Japanese to dress more casually in office to help to cut electricity consumption
A more casual version of the annual government-led summer dress campaign began Wednesday at the Environment Ministry in Japan, encouraging its employees to dress more casually to help reduce the use of air conditioners. The new campaign comes as the Japanese government is calling on the private and public sectors to cut electricity consumption amid concerns about power shortages due to the nuclear emergency at the Fukushima Daiichi power plant, which was crippled by the March 11 earthquake and tsunami. Under the Super Cool Biz campaign, ministry workers can wear polo shirts, T-shirts, jeans and sneakers in the workplace starting in June, more casual than the original no-tie, no-jacket Cool Biz dress code.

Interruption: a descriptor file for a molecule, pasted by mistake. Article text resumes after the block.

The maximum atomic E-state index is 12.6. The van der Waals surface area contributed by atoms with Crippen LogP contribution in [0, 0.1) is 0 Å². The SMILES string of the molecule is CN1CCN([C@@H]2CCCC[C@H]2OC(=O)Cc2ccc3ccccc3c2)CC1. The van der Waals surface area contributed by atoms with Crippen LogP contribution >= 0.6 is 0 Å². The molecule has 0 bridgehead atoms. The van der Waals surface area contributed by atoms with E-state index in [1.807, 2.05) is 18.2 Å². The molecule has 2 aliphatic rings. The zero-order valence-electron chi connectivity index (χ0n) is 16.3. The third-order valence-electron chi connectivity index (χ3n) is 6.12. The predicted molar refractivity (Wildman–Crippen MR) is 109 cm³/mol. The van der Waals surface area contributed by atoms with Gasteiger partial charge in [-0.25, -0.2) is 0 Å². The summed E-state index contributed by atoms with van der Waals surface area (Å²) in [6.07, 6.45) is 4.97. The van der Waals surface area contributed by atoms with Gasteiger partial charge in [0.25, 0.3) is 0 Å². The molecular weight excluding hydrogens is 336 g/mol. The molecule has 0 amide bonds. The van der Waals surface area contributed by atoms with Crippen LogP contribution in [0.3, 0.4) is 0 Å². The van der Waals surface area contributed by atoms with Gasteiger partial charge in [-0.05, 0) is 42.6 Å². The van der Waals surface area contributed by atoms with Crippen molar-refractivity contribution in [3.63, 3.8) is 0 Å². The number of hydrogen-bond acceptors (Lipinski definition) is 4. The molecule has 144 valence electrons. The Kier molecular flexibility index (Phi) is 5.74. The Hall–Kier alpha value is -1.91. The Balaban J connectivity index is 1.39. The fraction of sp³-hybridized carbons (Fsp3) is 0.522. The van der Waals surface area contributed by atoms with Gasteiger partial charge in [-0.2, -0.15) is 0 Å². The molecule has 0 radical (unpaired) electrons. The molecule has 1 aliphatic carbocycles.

But it is still uncertain whether the more casual summer attire will take root among Japanese businessmen, who traditionally dress in gray suits. The original Cool Biz was proposed in 2005 by then Environment Minister Yuriko Koike as a way to help fight global warming. The Environment Ministry does not allow athletic wear, shorts, or flip flops under the new dress code. The ministry does not have a specific dress code for women.